The European Commission has created a reserve of additional security capacities (the "rescEU reserve") as part of the EU Civil Protection Mechanism.
RescEU aims to provide assistance in situations where national capacities and those committed by Member States to the European Civil Protection Pool (ECPP) are not sufficient to provide an effective response to disasters. To date, the rescEU reserve includes aerial fire-fighting capacities, medical reserves, medical evacuation services and field hospitals.
Against this background, a consortium of eight Member States and Participating States was set up, under the leadership of the German NGO Johanniter and with the support of the European Commission and the WHO EMT Secretariat, to build the first European field hospital.

This is the rescEU EMT project: conception, procurement, stockpiling and operational readiness of 3 rescEU Emergency Medical Teams Type 2 and 17 specialised medical cells, under advice from the WHO EMT Initiative.
The rescEU EMT project is based on collaboration and cooperation between Member States and States participating in the Union Civil Protection Mechanism (UCPM) that already have a WHO-classified Emergency Medical Team Type 1 or 2 ready for deployment worldwide.
As part of the rescEU EMT project, Belgium has undertaken to develop two specialised care modules:

  • BRRT: Burn Rapid Response Team
    This is the module for burn victims.

The BRRT module's mission is as follows:

  • ​treating the first burn victims and patients, including mass casualty incidents;
  • excluding other serious injuries and starting appropriate burn care pending transfer to a burn care referral centre or other care facility. Local teams are quickly deployed (within 6 to 12 hours) from the national burn care centre;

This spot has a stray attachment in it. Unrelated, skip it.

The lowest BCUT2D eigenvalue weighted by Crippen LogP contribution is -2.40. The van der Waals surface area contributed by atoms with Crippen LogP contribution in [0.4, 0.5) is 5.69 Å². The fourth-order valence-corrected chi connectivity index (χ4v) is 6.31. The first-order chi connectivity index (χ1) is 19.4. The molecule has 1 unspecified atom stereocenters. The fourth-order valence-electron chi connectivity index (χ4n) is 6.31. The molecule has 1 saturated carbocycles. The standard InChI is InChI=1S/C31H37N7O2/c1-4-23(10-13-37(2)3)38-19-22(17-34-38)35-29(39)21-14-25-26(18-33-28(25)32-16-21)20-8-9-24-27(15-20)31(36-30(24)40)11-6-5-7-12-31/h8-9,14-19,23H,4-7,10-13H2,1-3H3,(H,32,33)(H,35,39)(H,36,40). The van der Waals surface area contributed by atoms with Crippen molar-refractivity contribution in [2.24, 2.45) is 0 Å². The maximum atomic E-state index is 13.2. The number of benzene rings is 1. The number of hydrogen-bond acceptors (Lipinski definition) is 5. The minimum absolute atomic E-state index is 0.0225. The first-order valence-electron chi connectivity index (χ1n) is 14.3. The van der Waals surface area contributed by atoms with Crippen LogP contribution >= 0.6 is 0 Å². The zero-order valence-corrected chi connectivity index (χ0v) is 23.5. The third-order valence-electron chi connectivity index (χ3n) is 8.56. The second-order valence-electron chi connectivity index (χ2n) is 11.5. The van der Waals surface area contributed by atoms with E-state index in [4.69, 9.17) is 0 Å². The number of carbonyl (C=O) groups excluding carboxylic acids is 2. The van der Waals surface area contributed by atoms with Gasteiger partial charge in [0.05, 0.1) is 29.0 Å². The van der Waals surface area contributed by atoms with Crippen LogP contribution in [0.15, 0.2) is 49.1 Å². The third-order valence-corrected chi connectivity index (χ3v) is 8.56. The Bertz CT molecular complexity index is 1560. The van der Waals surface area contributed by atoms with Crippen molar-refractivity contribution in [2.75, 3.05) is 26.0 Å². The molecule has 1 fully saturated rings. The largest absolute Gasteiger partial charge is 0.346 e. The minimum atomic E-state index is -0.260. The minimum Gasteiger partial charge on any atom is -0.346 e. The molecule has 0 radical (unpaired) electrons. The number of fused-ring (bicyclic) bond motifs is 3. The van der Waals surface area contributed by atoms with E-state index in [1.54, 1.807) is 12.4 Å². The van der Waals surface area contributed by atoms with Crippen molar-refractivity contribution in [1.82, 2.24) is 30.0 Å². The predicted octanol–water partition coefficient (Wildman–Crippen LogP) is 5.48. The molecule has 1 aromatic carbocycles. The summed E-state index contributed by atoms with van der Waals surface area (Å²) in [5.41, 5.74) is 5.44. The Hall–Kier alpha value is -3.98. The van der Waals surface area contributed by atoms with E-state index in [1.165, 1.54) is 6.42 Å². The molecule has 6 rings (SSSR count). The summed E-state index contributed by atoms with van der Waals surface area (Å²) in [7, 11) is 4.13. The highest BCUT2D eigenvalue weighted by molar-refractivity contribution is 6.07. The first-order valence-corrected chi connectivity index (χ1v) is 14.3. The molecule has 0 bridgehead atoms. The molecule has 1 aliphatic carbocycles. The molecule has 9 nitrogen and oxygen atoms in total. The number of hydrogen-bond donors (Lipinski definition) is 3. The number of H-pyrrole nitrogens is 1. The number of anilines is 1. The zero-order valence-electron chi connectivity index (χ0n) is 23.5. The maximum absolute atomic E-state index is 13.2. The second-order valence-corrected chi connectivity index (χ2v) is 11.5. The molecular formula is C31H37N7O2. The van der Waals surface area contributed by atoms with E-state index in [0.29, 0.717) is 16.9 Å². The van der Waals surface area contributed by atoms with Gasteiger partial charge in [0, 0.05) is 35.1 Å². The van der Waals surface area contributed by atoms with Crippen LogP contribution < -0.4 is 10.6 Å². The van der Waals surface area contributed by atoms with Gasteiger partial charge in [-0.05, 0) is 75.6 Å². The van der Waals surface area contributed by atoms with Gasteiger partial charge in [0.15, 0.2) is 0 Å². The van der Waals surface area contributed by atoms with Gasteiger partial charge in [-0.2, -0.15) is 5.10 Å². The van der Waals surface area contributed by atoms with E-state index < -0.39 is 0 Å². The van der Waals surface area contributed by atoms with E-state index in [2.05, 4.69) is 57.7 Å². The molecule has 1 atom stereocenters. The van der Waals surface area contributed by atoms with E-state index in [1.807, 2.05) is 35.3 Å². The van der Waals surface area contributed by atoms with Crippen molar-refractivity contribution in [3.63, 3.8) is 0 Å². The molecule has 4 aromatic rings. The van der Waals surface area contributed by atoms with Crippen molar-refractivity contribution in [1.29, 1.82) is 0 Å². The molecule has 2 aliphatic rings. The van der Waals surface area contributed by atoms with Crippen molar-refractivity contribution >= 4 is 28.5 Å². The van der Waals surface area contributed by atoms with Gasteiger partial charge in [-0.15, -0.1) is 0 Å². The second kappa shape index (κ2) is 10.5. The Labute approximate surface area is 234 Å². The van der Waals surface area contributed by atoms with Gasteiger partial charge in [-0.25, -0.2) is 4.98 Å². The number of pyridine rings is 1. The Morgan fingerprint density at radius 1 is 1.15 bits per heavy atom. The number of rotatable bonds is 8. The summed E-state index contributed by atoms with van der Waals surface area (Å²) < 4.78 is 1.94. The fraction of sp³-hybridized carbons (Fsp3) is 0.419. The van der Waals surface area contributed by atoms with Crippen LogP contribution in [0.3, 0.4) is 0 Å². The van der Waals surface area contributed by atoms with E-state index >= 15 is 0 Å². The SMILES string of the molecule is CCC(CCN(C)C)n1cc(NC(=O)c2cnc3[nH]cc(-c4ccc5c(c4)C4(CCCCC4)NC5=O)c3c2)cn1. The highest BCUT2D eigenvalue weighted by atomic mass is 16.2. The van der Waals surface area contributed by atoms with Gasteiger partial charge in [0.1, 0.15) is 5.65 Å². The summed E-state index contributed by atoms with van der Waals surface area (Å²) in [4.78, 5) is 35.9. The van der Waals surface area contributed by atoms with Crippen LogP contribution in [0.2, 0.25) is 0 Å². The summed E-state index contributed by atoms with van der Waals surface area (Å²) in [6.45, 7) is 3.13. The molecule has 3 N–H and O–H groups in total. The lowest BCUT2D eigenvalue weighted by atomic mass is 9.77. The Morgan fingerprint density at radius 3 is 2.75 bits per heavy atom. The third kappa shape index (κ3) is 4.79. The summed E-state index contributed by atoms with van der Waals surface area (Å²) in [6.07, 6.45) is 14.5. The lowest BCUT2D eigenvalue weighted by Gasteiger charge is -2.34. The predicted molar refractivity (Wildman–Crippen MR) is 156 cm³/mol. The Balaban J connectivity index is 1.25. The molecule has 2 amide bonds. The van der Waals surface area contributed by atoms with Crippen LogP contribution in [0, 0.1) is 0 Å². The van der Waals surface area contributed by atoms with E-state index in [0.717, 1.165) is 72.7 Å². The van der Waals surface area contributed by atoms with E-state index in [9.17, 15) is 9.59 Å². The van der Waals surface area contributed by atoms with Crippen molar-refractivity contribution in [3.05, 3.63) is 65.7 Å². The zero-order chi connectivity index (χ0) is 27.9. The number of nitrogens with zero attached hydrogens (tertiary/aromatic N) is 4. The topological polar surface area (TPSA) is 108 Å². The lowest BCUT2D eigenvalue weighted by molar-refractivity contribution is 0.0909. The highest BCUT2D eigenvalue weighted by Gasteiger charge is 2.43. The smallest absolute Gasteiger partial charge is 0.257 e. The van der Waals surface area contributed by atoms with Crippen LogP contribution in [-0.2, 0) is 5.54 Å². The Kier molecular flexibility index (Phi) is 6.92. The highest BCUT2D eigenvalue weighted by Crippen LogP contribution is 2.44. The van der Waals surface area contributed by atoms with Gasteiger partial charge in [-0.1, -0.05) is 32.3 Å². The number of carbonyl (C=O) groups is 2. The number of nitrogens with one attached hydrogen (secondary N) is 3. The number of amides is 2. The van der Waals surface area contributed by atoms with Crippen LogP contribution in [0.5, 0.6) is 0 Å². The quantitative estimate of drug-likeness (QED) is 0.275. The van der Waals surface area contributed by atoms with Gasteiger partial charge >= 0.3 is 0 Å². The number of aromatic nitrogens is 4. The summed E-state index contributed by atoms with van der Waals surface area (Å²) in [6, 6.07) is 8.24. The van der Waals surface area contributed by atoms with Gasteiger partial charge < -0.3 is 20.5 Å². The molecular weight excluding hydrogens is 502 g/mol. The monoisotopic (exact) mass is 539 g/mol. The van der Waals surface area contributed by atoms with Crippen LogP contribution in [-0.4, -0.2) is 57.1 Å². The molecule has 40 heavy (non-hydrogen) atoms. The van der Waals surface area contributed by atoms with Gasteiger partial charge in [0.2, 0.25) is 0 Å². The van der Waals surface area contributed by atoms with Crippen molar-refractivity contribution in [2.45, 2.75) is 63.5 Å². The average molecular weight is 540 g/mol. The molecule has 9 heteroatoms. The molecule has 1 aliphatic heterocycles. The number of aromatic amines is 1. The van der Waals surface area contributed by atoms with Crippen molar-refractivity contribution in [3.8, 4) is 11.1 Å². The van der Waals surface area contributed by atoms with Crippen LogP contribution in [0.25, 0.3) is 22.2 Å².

• helping with the final triage and taking part in decision-making regarding the distribution of patients, whether or not they go to hospital.​

Mother&Child Specialised Care Team
The "Mother & Child Specialised Care Team" module is designed to provide additional care within EMT2/EMT3 teams or within a local care structure. The services offered will be specifically focusing on reproductive, maternal, neonatal and pediatric health care, with the aim of maintaining the health of women and children affected by the disaster. These two specialised care teams will have to be able to operate both independently and in support of local care structures or EMT2/EMT3.

The rescEU EMT capability will become gradually operational by the end of 2024, and will allow a response to a wide range of disasters (earthquakes, typhoons, tsunamis, pandemics, etc.).